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Boost for NSF funding

By | June 19, 2008

The US Senate and House of Representatives have approved a 14 percent funding increase for the National Science Foundation (NSF) for 2009. A Senate appropriations subcommittee approved the measure yesterday (Jun 18), and a House subcommittee passed the bill last week. The bill will now move to the Senate floor for a vote, which has not yet been scheduled. The spending bill would net NSF, which is the second largest federal funder of academic research after the National Institutes of Health (NI

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Molecular biologist Gunther Stent dies

By | June 19, 2008

Gunther Siegmund Stent, whose work on bacteriophages helped establish the foundations of molecular biology, died on June 12 of pneumonia. "He was a very remarkable guy. It's hard for any one person to get a full appreciation of what he's done because his interests were so broad," said David Weisblat a molecular and cell biologist at the University of California, Berkeley, and a postdoc with Stent in the late 1970s. Over the course of his life, Stent studied molecular biology, neurobiology, dev

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New role for supporting brain cells

By | June 19, 2008

Glial cells, long thought to be supporting actors to neurons, play a crucial role of their own in regulating neuronal activity, according to a study published in Science this week. The study's results suggest that glial cells provide the link between neurons and the vasculature in the brain and central nervous system, and posit that the nervous system is controlled in a more complex manner than previously thought. "For a hundred years, we have known that glia existed," said linkurl:Mriganka Su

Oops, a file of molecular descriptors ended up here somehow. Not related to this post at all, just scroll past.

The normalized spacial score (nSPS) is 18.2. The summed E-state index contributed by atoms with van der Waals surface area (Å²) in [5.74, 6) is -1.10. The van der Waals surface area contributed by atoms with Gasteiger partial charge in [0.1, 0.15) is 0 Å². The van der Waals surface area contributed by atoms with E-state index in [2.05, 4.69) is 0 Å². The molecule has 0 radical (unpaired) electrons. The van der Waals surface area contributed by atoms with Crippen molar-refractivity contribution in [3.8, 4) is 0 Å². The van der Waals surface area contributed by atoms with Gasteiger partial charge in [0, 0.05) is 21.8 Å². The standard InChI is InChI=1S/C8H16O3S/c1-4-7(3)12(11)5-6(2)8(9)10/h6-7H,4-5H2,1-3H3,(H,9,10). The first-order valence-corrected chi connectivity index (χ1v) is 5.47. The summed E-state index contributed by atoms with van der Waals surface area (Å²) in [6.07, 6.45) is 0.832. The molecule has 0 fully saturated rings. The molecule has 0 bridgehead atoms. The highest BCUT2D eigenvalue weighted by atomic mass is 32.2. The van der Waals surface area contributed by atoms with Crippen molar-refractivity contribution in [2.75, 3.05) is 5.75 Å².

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Growing a backbone

By | June 18, 2008

Researchers have discovered a conserved mechanism among vertebrates that determines body segment number, according to a study published online in Nature today (June 18). The number of body segments an organism has varies greatly between species: our vertebrae, a measly thirty-three in number, hardly stack up to the 300-plus in our slithering co-vertebrates. But anatomists and embryologists have puzzled over a mechanism to explain the difference. "If you were to ask most biologists w

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Billions for biotech

By | June 17, 2008

Maryland Governor Martin O'Malley announced his proposal to invest $1.1 billion in biotech industry, which could trump the $1 billion already signed by Massachusetts Governor Deval Patrick on Monday (June 16). Now the race for the biggest biotech hub on the east coast begins in earnest. Maryland's proposal, which O'Malley discussed during a visit to Johns Hopkins University yesterday, would allot funds for a biotechnology center, start-up companies, and $20 million annually for stem cell resea